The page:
In Agnes Whitfield’s book Writing Between the Lines: Portraits of Canadian Anglophone Translators, Linda Gaboriau recounts that translating The Magnificent Voyage of Emily Carr made her squirm while watching the production. In attempting to keep the lyrical and philosophical riffs that the main character of Emily Carr has on her paintings, the Anglophone actors who were trained in psychological realism struggled with the style in performance. According to Gaboriau, which may be interesting for us to keep in mind as we explore the landscape of Montréal theatre, “actors in English-Canadian theatre are not comfortable with flights of language, with poetry, or lyrical, rhetorical material…which are precisely the elements which have been most characteristic of Quebec theatre during the last two decades…” (Whitfield, pg. 293)
Well, we are deep into the dark green forests of translation issues now! And I haven’t even gotten into the issues of the play itself.
So why green forests? Since the 2010 Tony Award went to John Logan’s play Red on the artist Rothko, I got a bit of a chuckle that this play, written twenty years early, begins with a female artist standing before a totem of the Canadian First Nation goddess D’Sonoqua pondering “Is this green possible?” Green, a major color featured in Emily Carr’s paintings, becomes a throughline for this play as Emily struggles with her art. Later, the goddess D’Sonoqua responds to Emily:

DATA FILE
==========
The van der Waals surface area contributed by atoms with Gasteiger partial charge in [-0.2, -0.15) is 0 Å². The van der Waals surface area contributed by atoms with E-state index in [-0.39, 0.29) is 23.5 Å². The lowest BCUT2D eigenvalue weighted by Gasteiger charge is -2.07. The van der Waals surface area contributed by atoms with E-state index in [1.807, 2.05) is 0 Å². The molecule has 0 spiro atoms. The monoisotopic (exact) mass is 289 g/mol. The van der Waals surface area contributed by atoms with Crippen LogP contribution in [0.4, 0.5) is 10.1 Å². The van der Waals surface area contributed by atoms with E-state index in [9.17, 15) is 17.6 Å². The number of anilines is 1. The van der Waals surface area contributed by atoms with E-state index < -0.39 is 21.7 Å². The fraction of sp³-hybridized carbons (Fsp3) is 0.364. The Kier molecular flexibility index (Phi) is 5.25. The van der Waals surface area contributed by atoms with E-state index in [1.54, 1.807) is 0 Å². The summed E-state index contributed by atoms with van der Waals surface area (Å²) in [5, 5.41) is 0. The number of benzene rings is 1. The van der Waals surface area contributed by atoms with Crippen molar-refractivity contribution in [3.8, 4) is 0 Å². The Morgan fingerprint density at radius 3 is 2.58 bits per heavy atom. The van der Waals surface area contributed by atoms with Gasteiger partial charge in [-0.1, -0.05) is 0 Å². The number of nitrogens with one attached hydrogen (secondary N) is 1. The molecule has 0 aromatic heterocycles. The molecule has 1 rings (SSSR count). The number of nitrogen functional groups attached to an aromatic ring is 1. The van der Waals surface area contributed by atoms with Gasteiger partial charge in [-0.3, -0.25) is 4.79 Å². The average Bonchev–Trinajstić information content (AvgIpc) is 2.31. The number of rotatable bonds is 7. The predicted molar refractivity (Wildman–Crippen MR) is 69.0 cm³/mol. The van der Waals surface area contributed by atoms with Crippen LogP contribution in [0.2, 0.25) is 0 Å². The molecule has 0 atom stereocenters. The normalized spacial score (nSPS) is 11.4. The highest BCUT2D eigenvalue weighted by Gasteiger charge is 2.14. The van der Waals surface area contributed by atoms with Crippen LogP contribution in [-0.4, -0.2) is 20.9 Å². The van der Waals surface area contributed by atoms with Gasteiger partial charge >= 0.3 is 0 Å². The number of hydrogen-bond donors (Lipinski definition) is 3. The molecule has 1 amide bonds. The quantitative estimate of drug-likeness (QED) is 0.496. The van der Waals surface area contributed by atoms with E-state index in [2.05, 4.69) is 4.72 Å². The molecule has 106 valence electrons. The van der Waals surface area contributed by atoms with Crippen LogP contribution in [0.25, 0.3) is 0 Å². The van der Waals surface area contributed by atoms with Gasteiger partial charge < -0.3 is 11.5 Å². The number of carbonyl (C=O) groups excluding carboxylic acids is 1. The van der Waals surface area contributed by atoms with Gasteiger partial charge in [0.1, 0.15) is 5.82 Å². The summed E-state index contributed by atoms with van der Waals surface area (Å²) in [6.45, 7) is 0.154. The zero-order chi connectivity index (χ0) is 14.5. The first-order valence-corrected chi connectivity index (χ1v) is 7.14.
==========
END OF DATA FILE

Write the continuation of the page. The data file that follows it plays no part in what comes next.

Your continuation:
“They all fled past the totem poles, the living men and women of the ill-fated human family. We still stand here with our vacant eyes…Who will accomplish the task of remembering? Who will remind us that these lives were not lived in vain?”
Throughout this green play, Emily Carr is burdened with this question of how her art can help this task of remembering.
Unlike many biographical plays, this isn’t a straight-forward historical approach to depicting the life of Emily Carr. The playwright has done her job in selecting moments that are highly theatrical and provocative and the main conflicts in the play are the three women, represented by Emily Carr, the artist, her traditional sister Lizzie, and her First Nation friend Sophie (who also doubles as the goddess D’Sonoqua).